You’re excited to go on this wild road trip on the coast, it will be fun, camping, day excursion and fun again! But your beloved biological clock reminds you how life is unfair. Our period are particularly gifted to strike at the wrong time at the wrong place. Don’t you worry, Auntie Ava got your back. She made all the mistakes possible while travelling on her period but she eventually won the battle. As a long-term traveller, I am more than geared up to face any type of pain and flow because I know they can easily vary through the year. You don’t have to cancel any plans, just follow my best tips to survive your period while travelling.

 

1. How travelling affects your cycle

We know that changing more than three time zones can affect our sleep and disrupt our body’s functions. As female travellers, we also experience some rollercoaster in our cycle. And it sucks. So if you notice that Aunt Flo is late or non-existent during the weeks following your journey, don’t panic. It might be one of the side effects of jetlag.

Our bodies work in interdependent cycles. One cycle affects another. So when our sleep pattern is disrupted because of the abnormal amount of light exposition, our menstruation shifts. Anything can happen, from no flow to an early Crimson wave tsunami. Better to be all geared up. Check out this Teen Vogue article for more scientific details.

 

2. How to plan ahead

It is always recommended to try to follow your cycles. Some of us are lucky and get regular period due to their contraception. For the others, consider downloading a period tracker app so that will help you to detect the symptoms in advance and see the wave coming from the shore. Yes, I am going to follow up on the naval metaphor… Knowing when your period are due will help you to schedule your activities around it. For example, if you are aware that the few days prior to it are generally painful, you could just have a couple of days chilling in a city or a village. Take the time to relax, explore the surrounding without embarking on the biggest adventure of the trip.

 

3. How to prevent the period pain

If you are willing to avoid medication, there are plenty of natural ways to reduce the discomfort:

  • stay hydrated
  • watch your diet and include more greens
  • avoid food with high sugar
  • drink sage infusion
  • put some heat on your tummy (may it be a hot bottle water, a heatpack or the cat of the hotel)

 

4. What to bring

 

Traditional methods

Depending on the country you are travelling to, some of your usual period supplies might not be available. One of my friends was used to have tampons with an applicator and she couldn’t find them anywhere in Australia. If it is your case too, you might try to practise tampons without applicator back home before travelling.  Some places like South East Asia don’t even sell tampons.

To be fairly honest with you, I gave up using traditional products for multiple reasons. First, they are filled with chemicals. Some countries may use formulas which would be banned in Europe. If you are accustomed to using them and you are going on a short trip, you can take a decent amount in your luggage but otherwise, they will take a massive amount of space. If you are willing to travel the world for an extended period of time you might want to look up some sustainable alternatives.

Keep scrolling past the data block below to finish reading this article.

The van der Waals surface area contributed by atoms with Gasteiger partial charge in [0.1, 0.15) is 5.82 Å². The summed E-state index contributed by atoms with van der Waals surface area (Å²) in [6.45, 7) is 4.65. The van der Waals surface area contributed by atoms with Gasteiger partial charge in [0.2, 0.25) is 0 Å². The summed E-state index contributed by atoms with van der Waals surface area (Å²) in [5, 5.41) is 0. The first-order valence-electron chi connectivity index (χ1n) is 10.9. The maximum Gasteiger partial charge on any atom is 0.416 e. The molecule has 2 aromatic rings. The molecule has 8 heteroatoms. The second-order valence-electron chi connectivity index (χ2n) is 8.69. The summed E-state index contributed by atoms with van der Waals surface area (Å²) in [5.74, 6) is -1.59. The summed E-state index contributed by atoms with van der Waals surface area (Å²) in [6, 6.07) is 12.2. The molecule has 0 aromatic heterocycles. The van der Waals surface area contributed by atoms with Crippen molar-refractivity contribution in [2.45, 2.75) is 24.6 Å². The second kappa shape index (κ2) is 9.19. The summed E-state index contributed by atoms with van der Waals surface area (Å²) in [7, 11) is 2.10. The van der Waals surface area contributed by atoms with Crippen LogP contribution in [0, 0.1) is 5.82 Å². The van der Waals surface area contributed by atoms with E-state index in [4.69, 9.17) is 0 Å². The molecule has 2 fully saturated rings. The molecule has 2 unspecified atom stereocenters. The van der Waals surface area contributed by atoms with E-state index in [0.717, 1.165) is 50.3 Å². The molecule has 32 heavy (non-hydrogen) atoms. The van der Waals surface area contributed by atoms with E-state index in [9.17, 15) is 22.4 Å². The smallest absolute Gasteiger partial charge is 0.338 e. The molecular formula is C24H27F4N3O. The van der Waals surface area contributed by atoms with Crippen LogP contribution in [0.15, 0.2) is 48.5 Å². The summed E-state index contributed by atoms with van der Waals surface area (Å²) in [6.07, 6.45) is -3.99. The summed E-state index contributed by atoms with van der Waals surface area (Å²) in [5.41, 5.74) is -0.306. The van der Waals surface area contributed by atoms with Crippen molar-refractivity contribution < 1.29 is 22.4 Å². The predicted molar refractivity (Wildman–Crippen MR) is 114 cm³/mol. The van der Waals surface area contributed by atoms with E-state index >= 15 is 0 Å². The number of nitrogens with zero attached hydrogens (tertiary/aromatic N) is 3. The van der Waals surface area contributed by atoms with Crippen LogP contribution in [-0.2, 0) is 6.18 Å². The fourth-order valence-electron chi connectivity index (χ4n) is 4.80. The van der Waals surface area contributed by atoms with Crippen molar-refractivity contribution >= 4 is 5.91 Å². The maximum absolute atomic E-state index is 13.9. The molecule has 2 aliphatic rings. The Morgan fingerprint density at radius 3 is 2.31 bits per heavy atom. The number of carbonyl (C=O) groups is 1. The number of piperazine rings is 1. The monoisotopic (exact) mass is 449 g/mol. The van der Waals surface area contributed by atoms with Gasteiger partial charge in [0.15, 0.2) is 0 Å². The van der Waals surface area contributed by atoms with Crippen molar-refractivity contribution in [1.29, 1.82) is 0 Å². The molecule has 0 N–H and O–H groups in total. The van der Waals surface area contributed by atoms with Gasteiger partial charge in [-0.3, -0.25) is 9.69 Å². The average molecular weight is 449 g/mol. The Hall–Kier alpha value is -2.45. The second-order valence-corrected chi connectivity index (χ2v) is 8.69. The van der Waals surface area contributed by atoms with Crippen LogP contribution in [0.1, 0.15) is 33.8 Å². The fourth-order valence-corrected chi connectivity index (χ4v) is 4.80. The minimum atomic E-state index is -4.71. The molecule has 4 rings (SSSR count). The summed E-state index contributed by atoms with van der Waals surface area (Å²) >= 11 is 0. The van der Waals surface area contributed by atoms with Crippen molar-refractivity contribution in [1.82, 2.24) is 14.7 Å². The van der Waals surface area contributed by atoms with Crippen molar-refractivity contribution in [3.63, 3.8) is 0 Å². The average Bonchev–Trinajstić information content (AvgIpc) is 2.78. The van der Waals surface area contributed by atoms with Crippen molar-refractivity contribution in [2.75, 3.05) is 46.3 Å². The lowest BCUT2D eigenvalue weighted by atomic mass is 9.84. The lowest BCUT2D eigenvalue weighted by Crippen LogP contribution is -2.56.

Sustainable and reusable products

I travelled with tampons when in Europe but when I decided to make the big leap to Asia, I knew it was time to shift to other solutions. They are space-savers and reusable so no need to hunt for that missing bin. Here are the products I am using ever month wherever I am on the globe.

 

The cup

My flow is on the heavy side so I can’t just use pads. Lucky for me, the menstrual cup can hold three times more liquid than any tampons and can be kept up to 8-12hours. I usually rinse it with the bottle from the water I carry with me. To sanitize it after my cycle I used boiling water whenever I get a chance.

I personally have no issue with my own blood, I am in touch with my womanhood on this topic. Although, I totally understand why some ladies won’t do it because they feel it is gross. I would still advise to give it a go for 2-3 months while you are in the comfort of your own home. you never, you might hit two birds with one stone! Find a new sustainable way to and save up both space and money for your holidays.

 

 Cotton pads

To complement the cup, I am also using reusable cotton pads and panty liners. I got the Lunapads at least two tears ago and they are still travelling with me. They are dark so no problem with stains. I casually wash them along with the rest of my clothes and I have never been caught in an embarrassing situation.

Period panties

Period underwear can be used as cotton pads. They are basically underwear built to retain your flow. I haven’t got a chance to check them out yet. I have seen the Thinx campaign but I would need to dig into their reviews a bit more to see if it is worth it. I believe it would be a great backup solution.

5. Keep the culture in mind

France has witnessed its first tampon add where the period blood was no longer represented blue but red, as it should be. If it is that hard for a country known for its sexual liberation to acknowledge that women bleeding is a natural part of procreation, I let you imagine that it is not the case in most of other places in the world. Period are still taboo, for example, you can’t enter in some religious temples. Once, I was living in a remote village in Nepal, I couldn’t touch anyone’s food and I had to eat in a separate room because it was shark week. Hopefully, there will be a change in people’s mind but your travel is not the place to show off your feminist ideas. You are a visitor in a place which has its multi centenary culture and traditions.

 

 

 

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